4 Comments

  1. Denis Žoljom

    Themes Team on .org never allowed blank themes in the repo. If this one is allowed, all of the authors who got the boot before should be (and will have every right to be) very pissed.

    If this theme passes the review I’m afraid of the message that will be sent to theme authors on .org. And it’s a very clear one: Quod licet Iovi, non licet bovi…

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    • Justin Tadlock

      Yeah, I remember when the “big discussion” about that happened, which revolved around empty themes for page builders.

      I actually see this theme as different. It technically supports [almost] everything from WordPress out of the box because it is a child theme of Seedlet. It will absolutely work that way and doesn’t require any third-party plugin integrations. However, it does not support comments, so that is at least one strike against it based on the guidelines.

      The big thing that it does is give the user the option to disable the title and tagline. And, it provides several block patterns for building out a full page.

      The Themes Team has been more lax as of late when it comes to experimental themes related to the block system though, which I think is a good thing. It probably wouldn’t hurt to revisit its original stance on blank themes altogether.

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    • Matt Mullenweg

      Denis: Your comment is the first I’m hearing of this. We want the .org theme directory to be a place that moves design and usability of WordPress forward, so please feel free to ping me on chat. The .org guidelines should evolve with the state of the art.

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  2. Denis Žoljom

    Hi Matt.

    I remember our talk back in Berlin, we wanted to encourage authors to be more creative, but there were always issues with how to do that. If we would have loosened the requirements, people would try to exploit the system, as some see .org repository as a marketplace. Which on its own isn’t a bad thing (encouraging business), but coupled with a few bad apples could bring problems (which we experienced last year, unfortunately).

    I’m all for encouraging people to be more creative. I actually wrote an article about it a while ago (https://infinum.com/the-capsized-eight/gutenberg-wordpress-themes) back when I was a rep. But the problem is that you may have 1000 authors putting blank themes to the repo with few patterns. In the end, you’d get repeating patterns in different colors. We also talked about curating a repo so that we feature the best-designed themes. But somebody has to do that. And in the end, the design is quite a subjective topic. Which is why the idea was kinda abandoned.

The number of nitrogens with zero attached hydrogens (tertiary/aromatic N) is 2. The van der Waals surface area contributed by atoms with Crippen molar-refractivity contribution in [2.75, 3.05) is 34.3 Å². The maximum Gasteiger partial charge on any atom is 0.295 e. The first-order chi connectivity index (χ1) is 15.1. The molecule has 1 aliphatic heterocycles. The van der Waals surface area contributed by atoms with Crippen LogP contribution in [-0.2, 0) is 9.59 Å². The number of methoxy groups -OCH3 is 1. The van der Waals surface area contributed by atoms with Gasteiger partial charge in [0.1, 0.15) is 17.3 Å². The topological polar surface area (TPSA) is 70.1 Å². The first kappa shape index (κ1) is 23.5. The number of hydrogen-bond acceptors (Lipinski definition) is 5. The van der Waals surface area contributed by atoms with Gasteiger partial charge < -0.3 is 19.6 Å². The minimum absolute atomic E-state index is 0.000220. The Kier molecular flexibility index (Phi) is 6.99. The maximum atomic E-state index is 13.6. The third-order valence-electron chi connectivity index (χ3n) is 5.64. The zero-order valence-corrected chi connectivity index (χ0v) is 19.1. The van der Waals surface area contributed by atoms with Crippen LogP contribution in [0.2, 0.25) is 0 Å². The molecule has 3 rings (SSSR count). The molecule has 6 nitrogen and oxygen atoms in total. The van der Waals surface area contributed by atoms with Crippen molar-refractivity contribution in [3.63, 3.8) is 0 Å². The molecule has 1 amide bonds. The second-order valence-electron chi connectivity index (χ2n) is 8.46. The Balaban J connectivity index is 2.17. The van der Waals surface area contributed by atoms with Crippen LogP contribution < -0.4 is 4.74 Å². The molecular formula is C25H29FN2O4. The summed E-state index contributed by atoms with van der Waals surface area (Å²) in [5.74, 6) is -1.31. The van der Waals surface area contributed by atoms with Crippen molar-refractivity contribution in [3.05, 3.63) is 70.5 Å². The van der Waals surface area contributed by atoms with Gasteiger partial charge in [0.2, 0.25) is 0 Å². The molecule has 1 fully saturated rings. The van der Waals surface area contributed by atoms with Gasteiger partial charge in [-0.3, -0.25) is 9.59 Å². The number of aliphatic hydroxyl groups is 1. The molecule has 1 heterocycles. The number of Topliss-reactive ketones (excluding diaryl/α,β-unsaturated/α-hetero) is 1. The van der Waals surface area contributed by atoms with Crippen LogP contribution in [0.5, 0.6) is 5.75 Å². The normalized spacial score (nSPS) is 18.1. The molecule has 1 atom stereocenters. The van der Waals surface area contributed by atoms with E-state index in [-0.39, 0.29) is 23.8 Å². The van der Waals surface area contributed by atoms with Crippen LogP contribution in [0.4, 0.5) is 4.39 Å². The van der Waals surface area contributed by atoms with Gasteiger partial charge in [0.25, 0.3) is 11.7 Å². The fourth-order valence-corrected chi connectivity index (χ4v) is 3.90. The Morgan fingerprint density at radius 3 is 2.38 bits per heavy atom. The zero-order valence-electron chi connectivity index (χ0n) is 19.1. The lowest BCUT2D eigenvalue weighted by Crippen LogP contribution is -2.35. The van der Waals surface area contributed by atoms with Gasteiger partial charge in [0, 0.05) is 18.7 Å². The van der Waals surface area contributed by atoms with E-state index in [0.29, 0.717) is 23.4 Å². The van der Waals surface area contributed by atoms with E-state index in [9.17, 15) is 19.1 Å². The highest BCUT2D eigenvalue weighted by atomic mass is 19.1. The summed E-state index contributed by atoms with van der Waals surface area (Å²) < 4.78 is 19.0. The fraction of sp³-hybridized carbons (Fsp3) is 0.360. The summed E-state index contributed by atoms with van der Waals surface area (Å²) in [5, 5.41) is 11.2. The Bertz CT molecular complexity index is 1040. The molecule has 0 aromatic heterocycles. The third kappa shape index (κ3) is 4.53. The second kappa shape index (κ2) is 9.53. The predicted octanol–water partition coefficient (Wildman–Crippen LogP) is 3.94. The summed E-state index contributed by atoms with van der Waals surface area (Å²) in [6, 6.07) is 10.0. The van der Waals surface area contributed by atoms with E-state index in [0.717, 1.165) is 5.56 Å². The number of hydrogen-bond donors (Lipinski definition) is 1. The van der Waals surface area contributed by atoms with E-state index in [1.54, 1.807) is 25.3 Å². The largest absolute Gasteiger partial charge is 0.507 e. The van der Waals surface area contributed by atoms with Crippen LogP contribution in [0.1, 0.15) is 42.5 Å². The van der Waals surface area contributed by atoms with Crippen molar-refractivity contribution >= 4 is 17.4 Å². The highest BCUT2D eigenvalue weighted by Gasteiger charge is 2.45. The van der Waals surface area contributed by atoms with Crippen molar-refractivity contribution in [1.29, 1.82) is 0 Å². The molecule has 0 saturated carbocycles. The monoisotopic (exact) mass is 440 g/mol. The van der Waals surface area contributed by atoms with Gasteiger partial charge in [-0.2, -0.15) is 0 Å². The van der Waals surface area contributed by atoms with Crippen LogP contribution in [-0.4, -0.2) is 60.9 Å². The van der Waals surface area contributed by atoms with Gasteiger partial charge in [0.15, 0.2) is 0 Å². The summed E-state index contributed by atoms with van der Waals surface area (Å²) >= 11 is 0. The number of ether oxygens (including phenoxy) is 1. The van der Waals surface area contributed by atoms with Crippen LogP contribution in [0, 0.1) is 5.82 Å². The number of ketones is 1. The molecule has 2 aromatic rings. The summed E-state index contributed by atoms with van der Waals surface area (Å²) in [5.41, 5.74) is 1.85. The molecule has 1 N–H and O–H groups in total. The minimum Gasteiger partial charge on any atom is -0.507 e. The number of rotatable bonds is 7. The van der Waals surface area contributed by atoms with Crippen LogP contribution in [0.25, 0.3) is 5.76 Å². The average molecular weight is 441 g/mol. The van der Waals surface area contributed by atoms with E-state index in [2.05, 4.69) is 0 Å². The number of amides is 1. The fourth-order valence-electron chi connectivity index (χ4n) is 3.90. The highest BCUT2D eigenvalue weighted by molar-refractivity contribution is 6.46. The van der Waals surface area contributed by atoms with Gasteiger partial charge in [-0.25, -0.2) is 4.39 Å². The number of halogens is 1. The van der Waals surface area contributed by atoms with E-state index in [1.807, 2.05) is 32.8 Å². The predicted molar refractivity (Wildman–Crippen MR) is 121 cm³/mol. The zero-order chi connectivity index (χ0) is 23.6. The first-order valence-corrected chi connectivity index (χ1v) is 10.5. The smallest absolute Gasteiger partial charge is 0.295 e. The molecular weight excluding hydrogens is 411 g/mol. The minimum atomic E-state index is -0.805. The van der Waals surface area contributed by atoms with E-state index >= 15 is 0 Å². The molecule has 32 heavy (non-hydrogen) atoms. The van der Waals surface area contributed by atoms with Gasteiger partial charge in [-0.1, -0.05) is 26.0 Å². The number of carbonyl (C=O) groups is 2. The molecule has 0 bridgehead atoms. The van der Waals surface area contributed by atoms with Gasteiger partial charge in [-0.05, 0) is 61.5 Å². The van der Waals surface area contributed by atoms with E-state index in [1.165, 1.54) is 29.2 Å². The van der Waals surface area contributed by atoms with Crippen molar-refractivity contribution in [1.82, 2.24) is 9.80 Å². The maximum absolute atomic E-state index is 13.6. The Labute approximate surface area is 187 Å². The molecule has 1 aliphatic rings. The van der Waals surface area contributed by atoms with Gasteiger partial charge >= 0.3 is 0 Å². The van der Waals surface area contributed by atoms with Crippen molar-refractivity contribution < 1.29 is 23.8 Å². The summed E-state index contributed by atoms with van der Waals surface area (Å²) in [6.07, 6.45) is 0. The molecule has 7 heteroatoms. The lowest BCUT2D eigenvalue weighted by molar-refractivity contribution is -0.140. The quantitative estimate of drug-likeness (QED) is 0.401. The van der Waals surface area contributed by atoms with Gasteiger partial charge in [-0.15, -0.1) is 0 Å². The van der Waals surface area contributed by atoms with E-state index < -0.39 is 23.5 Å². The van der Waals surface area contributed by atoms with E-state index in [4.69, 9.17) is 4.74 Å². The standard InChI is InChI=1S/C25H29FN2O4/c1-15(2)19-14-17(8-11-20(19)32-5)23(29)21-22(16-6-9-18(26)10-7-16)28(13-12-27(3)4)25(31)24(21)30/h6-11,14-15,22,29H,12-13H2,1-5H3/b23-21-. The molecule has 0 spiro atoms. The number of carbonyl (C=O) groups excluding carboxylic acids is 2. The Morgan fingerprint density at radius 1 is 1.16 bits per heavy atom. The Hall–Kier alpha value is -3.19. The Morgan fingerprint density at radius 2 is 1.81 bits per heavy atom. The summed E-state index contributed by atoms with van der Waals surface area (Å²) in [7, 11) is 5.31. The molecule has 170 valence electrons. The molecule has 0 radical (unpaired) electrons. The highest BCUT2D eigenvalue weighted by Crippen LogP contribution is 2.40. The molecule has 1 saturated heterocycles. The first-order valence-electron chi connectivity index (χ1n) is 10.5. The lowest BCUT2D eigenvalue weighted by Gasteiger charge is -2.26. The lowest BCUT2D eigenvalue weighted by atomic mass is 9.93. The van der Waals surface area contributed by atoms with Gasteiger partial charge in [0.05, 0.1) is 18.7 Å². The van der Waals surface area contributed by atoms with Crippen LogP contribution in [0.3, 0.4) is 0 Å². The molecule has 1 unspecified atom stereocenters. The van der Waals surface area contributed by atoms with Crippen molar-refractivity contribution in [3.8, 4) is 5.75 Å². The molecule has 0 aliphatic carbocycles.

It’s time to slowly deprecate the old themes. Make a separate repo for FSE themes only, and work with Themes Team reps on a pattern library. It would be loaded the same way WordPress loads the block plugins can through the admin.

    I think that one of the focuses from the decision-makers should be how to handle themes. And I don’t mean like: let’s have a talk every 3-6 months. Take team reps and the shareholders of .org, sit down for a week and brainstorm the strategy of themes in the WordPress ecosystem. From goals to implementation strategy and a good timeframe so that people can prepare. Should there be a review process, and how would it look like? Pinpoint the pains and try to solve the problem.

    We had tons of ideas, but nobody got the time for implementation. There needs to be somebody who will spearhead this transition. And take the fallout from the authors who don’t want to change (and there will be such authors).

    I guess I’m a bit frustrated at the lack of focus on themes on .org. GB development is changing things. Plugins got new block search, new page design (a few years ago, but still). And themes are always left behind. Only last month or so was there some movement with previewer changes using starter content (which should also be sorted to maybe use patterns). We need a strategy and a clear timeline…

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